The course will conclude by developing this understanding of the medieval as a style and a resource available to modern thought and modern technology—not as revival but as renewal. Philosophical elements of the Middle Ages will be traced in the nineteenth-century rediscovery of Duns Scotus and the influence of Duns Scotus on Gerard Manley Hopkins. This philosophical influence is matched by Hopkins’s understanding that the rhythms and sounds of Old English should be made available again to English poetry.   

 

The course will conclude with T.H. White’s The Once and Future King which is not only a satire on the Middle Ages and Arthurian romance but a serious critique of the historical imagination and the ideological dangers of revivalism.

The module is centred around readings of primary texts, which will be discussed in class. The students will be provided with secondary literature in order to provide knowledge of relevant theory, as well as historical context for the sources.

Emphasis will be placed on critical reading skills and the ability to locate the works within a larger context.

PRIMARY

Anonymous. Sir Gawain and the Green Knight. Oxford: Clarendon Press, 1967. Accessible online at: https://quod.lib.umich.edu/cgi/t/text/text-idx?c=cme;idno=Gawain

Chaucer, Geoffrey. The Knight’s Tale. Accessible online at

https://chaucer.fas.harvard.edu/pages/knights-tale

Hopkins, Gerard Manley. The Major Works.  Oxford: World’s Classics, ed. C. Phillips.

Hugo, Victor, trans. John Sturrock. Notre-Dame de Paris. London: Penguin, 2004.

Pound, Ezra. “The Seafarer.” Accessible online at

https://www.poetryfoundation.org/poems/44917/the-seafarer

Scott, Sir Walter. Ivanhoe. Oxford: World’s Classics, ed. Ian Duncan. 

Tennyson, Alfred Lord. “The Lady of Shalott.” Accessible online at

https://www.poetryfoundation.org/poems/45359/the-lady-of-shalott-1832 (1832 edition) and https://www.poetryfoundation.org/poems/45360/the-lady-of-shalott-1842 (1842 edition)

White, T. H. The Once and Future King. Glasgow: Harper Voyager, 2015.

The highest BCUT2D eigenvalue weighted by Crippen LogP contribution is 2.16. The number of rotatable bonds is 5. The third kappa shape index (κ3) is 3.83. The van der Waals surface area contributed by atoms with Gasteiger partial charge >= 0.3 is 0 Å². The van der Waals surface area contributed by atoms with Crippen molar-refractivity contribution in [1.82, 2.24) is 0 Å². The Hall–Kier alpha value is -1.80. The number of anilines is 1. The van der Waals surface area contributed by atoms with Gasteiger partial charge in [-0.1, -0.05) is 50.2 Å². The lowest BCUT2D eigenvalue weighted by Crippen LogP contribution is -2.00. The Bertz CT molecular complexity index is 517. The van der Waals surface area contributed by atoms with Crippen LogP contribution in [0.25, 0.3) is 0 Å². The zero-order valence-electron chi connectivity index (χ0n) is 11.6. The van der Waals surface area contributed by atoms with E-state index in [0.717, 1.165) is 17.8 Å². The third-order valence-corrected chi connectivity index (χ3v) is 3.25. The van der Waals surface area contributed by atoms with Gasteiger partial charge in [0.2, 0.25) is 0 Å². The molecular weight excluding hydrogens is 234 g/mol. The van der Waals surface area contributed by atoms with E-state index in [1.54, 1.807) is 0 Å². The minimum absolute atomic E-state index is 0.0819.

SECONDARY

Girouard, Mark. Return to Camelot: Chivalry and the English Gentleman (Yale UP, 1981)

Hill, Rosemary. Time’s Witness: History in the Age of Romanticism (Penguin, 2021)

Holsinger, Bruce. The Premodern Condition: Medievalism and the Making of Theory  (Chicago UP, 2005)

Howe, Nicholas. ‘Praise and Lament: The Afterlife of Old English Poetry in Auden, Hill and Gunn’ (1998)

https://www-degruyter-com.ep.fjernadgang.kb.dk/document/doi/10.3138/9781442683631-020/html

Matthews, David. Medievalism: A Critical History (D.S. Brewer, 2017)

Niles, John D.  The Idea of Anglo-Saxon England 1066-1901:  Remembering, Forgetting, Deciphering, and Renewing the Past (Wiley-Blackwell, 2015)

 

These recent films also may serve as instances of contemporary approaches to the medieval.

 

The Dig (2021)

Sir Gawain and Green Knight (2021)

This course only leads to exams Free Topic 1, Free Topic 2 and Free Topic 3.

Written
Individual
Continuous feedback during the course of the semester
ECTS
15 ECTS
Type of assessment
Portfolio, A joint portfolio uploaded in digital exam: Deadline June 8th 2022
Essay 1, 6 pages. 20%, week 5
Essay 2, 6 pages, 20%, week 9
Project, 12 pages, 60%, week 14
Criteria for exam assessment

Single subject courses (day)

  • Category
  • Hours
  • Class Instruction
  • 56
  • Preparation
  • 353,5
  • English
  • 409,5